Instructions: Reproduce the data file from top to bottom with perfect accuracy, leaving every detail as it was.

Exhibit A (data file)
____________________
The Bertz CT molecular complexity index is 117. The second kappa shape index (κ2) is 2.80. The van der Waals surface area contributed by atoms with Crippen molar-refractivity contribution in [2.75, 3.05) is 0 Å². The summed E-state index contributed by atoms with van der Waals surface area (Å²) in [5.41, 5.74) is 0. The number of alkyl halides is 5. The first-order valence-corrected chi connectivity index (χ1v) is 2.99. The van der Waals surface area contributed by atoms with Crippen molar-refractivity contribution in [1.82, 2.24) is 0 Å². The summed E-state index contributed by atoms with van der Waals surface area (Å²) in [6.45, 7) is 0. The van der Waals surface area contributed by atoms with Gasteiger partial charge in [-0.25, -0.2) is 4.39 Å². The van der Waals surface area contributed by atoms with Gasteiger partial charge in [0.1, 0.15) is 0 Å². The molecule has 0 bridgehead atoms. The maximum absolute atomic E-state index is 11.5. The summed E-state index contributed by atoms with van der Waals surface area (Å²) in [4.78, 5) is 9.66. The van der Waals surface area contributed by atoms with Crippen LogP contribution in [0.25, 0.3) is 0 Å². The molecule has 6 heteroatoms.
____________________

The Bertz CT molecular complexity index is 117. The second kappa shape index (κ2) is 2.80. The van der Waals surface area contributed by atoms with Crippen molar-refractivity contribution in [2.75, 3.05) is 0 Å². The summed E-state index contributed by atoms with van der Waals surface area (Å²) in [5.41, 5.74) is 0. The number of alkyl halides is 5. The first-order valence-corrected chi connectivity index (χ1v) is 2.99. The van der Waals surface area contributed by atoms with Crippen molar-refractivity contribution in [1.82, 2.24) is 0 Å². The summed E-state index contributed by atoms with van der Waals surface area (Å²) in [6.45, 7) is 0. The van der Waals surface area contributed by atoms with Gasteiger partial charge in [-0.25, -0.2) is 4.39 Å². The van der Waals surface area contributed by atoms with Gasteiger partial charge in [0.1, 0.15) is 0 Å². The molecule has 0 bridgehead atoms. The maximum absolute atomic E-state index is 11.5. The summed E-state index contributed by atoms with van der Waals surface area (Å²) in [4.78, 5) is 9.66. The van der Waals surface area contributed by atoms with Crippen LogP contribution in [0.25, 0.3) is 0 Å². The molecule has 6 heteroatoms.